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Epistolary Writing Technologies

  • James Daybell
Part of the Early Modern Literature in History book series (EMLH)

Abstract

The practical side of letter-writing was learned and disseminated through pedagogy, print and practice. Formal letter-writing skills formed a central part of the curriculum for boys at grammar school and university; classical epistolary models (as taught in Erasmus’s De conscribendis epistolis) were a staple for anyone educated beyond the elementary level. Girls of elite families too were schooled in letter-writing by tutors and governesses, and were encouraged to practise writing letters to develop a useful social skill. More broadly, the writing of letters by children to parents formed a crucial part of the process of socialisation that inculcated deferential codes of filial obedience. In addition to these formal methods of tuition, knowledge of the intricacies of letter-writing was gained from contact with the form and through an increasing body of vernacular epistolary manuals, which sought to distil, popularise and disseminate rules and protocols of humanistic letter-writing.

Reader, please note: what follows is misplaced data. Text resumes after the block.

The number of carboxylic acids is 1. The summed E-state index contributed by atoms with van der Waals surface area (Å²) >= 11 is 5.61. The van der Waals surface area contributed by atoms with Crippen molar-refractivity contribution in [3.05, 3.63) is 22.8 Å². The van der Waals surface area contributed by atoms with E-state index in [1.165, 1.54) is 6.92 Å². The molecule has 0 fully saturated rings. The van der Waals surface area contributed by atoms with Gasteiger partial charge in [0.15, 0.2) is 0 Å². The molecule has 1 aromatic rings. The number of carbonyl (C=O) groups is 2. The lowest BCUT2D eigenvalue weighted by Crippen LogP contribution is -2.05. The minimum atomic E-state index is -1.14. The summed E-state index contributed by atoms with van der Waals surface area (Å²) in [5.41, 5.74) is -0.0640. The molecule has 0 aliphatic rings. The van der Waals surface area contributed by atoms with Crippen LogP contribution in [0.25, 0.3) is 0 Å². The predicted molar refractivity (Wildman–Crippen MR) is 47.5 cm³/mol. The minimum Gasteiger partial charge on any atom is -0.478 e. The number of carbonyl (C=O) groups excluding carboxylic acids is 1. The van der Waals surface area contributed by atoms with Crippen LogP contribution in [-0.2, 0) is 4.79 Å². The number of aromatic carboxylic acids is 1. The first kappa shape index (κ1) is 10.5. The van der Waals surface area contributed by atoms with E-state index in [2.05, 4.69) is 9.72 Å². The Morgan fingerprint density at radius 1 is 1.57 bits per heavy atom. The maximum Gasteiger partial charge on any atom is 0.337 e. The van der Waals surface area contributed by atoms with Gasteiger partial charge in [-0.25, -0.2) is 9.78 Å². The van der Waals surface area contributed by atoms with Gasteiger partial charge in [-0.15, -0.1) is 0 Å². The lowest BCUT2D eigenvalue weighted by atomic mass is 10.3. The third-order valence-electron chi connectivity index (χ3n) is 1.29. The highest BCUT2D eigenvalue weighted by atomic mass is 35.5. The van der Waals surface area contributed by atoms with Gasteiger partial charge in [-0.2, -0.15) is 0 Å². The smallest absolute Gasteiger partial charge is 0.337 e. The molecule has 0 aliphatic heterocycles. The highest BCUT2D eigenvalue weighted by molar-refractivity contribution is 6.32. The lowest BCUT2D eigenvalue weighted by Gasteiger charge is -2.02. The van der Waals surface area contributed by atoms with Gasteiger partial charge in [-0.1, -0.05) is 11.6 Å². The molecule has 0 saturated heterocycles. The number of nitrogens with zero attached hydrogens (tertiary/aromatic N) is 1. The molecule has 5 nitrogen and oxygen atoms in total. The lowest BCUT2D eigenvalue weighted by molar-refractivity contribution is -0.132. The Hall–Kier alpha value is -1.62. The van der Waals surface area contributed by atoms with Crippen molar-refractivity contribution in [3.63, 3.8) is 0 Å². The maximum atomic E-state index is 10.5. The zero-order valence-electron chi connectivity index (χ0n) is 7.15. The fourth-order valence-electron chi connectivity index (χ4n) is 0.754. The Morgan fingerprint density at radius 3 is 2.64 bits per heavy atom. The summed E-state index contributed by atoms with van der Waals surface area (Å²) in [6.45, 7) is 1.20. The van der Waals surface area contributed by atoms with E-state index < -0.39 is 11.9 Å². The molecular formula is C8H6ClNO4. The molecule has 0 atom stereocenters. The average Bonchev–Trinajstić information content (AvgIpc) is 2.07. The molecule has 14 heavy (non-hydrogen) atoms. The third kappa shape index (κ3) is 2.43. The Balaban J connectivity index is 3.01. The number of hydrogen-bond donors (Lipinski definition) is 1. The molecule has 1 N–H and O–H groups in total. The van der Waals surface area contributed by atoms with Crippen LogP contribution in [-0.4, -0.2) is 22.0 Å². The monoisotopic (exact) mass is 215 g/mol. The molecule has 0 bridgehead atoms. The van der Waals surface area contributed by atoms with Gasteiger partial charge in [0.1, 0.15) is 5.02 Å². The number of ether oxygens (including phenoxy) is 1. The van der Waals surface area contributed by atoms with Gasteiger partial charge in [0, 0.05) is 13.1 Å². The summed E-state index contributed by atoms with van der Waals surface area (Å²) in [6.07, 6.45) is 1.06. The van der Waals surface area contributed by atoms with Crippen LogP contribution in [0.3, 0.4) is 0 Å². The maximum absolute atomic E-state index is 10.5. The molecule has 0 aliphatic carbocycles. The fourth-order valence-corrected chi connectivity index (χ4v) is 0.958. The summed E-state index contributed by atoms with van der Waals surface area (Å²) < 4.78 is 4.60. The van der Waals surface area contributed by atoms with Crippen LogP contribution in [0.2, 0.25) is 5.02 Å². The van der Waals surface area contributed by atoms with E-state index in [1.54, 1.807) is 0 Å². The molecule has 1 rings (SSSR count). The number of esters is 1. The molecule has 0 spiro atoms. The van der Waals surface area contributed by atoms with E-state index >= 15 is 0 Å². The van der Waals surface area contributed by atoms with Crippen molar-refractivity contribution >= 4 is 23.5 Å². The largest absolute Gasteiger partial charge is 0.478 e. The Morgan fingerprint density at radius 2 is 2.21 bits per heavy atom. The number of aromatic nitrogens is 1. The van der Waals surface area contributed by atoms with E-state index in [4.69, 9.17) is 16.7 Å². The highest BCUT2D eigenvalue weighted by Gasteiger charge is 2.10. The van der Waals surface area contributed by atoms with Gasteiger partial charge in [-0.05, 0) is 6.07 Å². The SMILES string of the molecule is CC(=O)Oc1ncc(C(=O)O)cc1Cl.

Keywords

Seventeenth Century Sixteenth Century Material Letter Grammar School Latin Letter 
These keywords were added by machine and not by the authors. This process is experimental and the keywords may be updated as the learning algorithm improves.

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Notes

  1. 1.
    On early modern writing materials see, Michael Finlay (1990) Western Writing Implements in the Age of the Quill Pen (Carlisle: Plains); Joyce Irene Whalley (1975) Writing Implements & Accessories: From the Roman Styllus to the Typewriter (David and Charles).Google Scholar
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  6. 17.
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    Daybell (2001) ‘The Social Conventions of Women’s Letter-Writing in England, 1540–1603’, in Daybell (ed.) Early Modern Women’s Letter-Writing in England, 1450’1700 (Basingstoke: Palgrave), pp.59-76.Google Scholar
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  12. 102.
    Juliet Fleming (2001) Graffiti and the Writing Arts of Early Modern England (Philadelphia: U of Pennsylvania P)Google Scholar
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Copyright information

© James Daybell 2012

Authors and Affiliations

  • James Daybell
    • 1
  1. 1.Plymouth UniversityUSA

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